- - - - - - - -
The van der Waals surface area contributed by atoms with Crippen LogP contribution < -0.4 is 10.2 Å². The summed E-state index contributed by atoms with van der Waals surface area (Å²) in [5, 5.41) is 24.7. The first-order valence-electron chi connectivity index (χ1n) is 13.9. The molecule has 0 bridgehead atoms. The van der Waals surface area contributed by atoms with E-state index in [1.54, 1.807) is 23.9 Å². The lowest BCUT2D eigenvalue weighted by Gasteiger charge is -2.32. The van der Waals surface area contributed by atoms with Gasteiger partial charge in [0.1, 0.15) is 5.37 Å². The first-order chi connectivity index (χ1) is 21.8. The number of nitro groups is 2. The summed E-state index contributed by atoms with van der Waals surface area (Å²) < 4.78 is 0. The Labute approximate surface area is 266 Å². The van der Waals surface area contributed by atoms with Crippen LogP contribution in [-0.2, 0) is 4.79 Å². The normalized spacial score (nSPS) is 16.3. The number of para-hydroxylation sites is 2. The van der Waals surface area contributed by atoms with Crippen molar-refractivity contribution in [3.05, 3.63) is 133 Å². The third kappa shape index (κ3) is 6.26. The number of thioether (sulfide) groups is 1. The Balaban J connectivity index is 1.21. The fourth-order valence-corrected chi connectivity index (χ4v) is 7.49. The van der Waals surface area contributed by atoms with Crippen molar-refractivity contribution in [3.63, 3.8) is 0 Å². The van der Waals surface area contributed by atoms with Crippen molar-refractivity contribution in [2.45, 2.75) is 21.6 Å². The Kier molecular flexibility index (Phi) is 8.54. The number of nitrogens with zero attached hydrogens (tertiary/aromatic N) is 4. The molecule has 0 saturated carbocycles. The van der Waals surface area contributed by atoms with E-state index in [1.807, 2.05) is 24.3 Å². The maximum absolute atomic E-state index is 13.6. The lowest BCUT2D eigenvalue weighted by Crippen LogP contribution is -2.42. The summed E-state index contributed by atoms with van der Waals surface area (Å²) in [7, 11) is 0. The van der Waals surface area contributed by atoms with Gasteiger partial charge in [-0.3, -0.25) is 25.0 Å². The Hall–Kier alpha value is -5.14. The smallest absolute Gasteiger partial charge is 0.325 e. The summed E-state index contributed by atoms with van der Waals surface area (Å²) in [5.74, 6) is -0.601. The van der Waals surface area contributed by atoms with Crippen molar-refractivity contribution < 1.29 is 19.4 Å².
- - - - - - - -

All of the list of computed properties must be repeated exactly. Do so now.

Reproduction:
The van der Waals surface area contributed by atoms with Crippen LogP contribution < -0.4 is 10.2 Å². The summed E-state index contributed by atoms with van der Waals surface area (Å²) in [5, 5.41) is 24.7. The first-order valence-electron chi connectivity index (χ1n) is 13.9. The molecule has 0 bridgehead atoms. The van der Waals surface area contributed by atoms with E-state index in [1.54, 1.807) is 23.9 Å². The lowest BCUT2D eigenvalue weighted by Gasteiger charge is -2.32. The van der Waals surface area contributed by atoms with Gasteiger partial charge in [0.1, 0.15) is 5.37 Å². The first-order chi connectivity index (χ1) is 21.8. The number of nitro groups is 2. The summed E-state index contributed by atoms with van der Waals surface area (Å²) < 4.78 is 0. The Labute approximate surface area is 266 Å². The van der Waals surface area contributed by atoms with Crippen LogP contribution in [-0.2, 0) is 4.79 Å². The normalized spacial score (nSPS) is 16.3. The number of para-hydroxylation sites is 2. The van der Waals surface area contributed by atoms with Crippen molar-refractivity contribution in [3.05, 3.63) is 133 Å². The third kappa shape index (κ3) is 6.26. The number of thioether (sulfide) groups is 1. The Balaban J connectivity index is 1.21. The fourth-order valence-corrected chi connectivity index (χ4v) is 7.49. The van der Waals surface area contributed by atoms with Crippen molar-refractivity contribution in [3.63, 3.8) is 0 Å². The van der Waals surface area contributed by atoms with Crippen molar-refractivity contribution in [2.45, 2.75) is 21.6 Å². The Kier molecular flexibility index (Phi) is 8.54. The number of nitrogens with zero attached hydrogens (tertiary/aromatic N) is 4. The molecule has 0 saturated carbocycles. The van der Waals surface area contributed by atoms with E-state index in [1.807, 2.05) is 24.3 Å². The maximum absolute atomic E-state index is 13.6. The lowest BCUT2D eigenvalue weighted by Crippen LogP contribution is -2.42. The summed E-state index contributed by atoms with van der Waals surface area (Å²) in [7, 11) is 0. The van der Waals surface area contributed by atoms with Gasteiger partial charge in [-0.3, -0.25) is 25.0 Å². The Hall–Kier alpha value is -5.14. The smallest absolute Gasteiger partial charge is 0.325 e. The summed E-state index contributed by atoms with van der Waals surface area (Å²) in [5.74, 6) is -0.601. The van der Waals surface area contributed by atoms with Crippen molar-refractivity contribution < 1.29 is 19.4 Å².